Walleye

Walleye are a much sought-after fish for their exceptional eating qualities, and can be found in a variety of locations throughout the year. They spawn in the spring usually shortly after ice-out. Walleye seek moving water or windswept shores in order to spawn. Due to the colder water temperatures of Spring, fish are sluggish and tend to chase food sources that are easily caught. Individuals should use smaller lures at this time of year.

Productive baits during this time of the year are live bait rigs, lead head jigs (1/16 to 1/8 oz) in combination with 2" to 3" twister tails or grubs. These may be tipped with a minnow, leech, or nightcrawler. Casting smaller minnow baits or slow trolling in shallow bays are effective techniques for picking up cold water walleye.

Once the spawn is complete, walleye will seek the warmer areas of the lake (shallow bays) to feed. The reason for this is that minnows begin to congregate in these warmer areas to spawn. Also, insect activity increases (i.e. dragonflies, mayflies, etc.) due to water warming trends.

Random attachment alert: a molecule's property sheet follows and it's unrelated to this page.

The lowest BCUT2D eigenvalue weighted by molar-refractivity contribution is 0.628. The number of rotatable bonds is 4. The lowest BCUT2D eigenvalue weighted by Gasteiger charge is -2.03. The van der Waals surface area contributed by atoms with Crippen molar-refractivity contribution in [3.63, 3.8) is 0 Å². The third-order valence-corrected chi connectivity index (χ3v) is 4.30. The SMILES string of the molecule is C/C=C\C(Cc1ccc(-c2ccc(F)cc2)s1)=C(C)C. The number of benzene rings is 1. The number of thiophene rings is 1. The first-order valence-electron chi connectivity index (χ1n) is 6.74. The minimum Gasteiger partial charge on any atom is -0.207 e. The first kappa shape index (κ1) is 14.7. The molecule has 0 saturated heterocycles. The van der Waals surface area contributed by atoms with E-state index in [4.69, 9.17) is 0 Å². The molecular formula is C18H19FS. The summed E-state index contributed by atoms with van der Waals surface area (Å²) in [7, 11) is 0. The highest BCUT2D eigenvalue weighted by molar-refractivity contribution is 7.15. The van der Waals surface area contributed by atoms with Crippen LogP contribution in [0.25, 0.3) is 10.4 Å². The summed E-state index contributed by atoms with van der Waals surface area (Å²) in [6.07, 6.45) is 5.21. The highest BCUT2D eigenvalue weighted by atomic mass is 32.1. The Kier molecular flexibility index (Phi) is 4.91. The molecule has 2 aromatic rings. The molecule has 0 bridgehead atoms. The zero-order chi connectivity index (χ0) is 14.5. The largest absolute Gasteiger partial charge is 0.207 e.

As long summer days begin to warm the water throughout the lakes, walleye start to move toward the cooler water of increased depth. Heavier lead head jigs (1/4 - 3/8 oz) will continue to produce fish that are now holding around 12 to 21 feet in depth. Choose lures that are designed for fishing in these deeper waters (spinnerbaits, deep running crankbaits, spoons, live bait rigs, etc). Keep in mind you may still have to check the shallows, or go even deeper as these fish move to varying depths in order to find their food sources.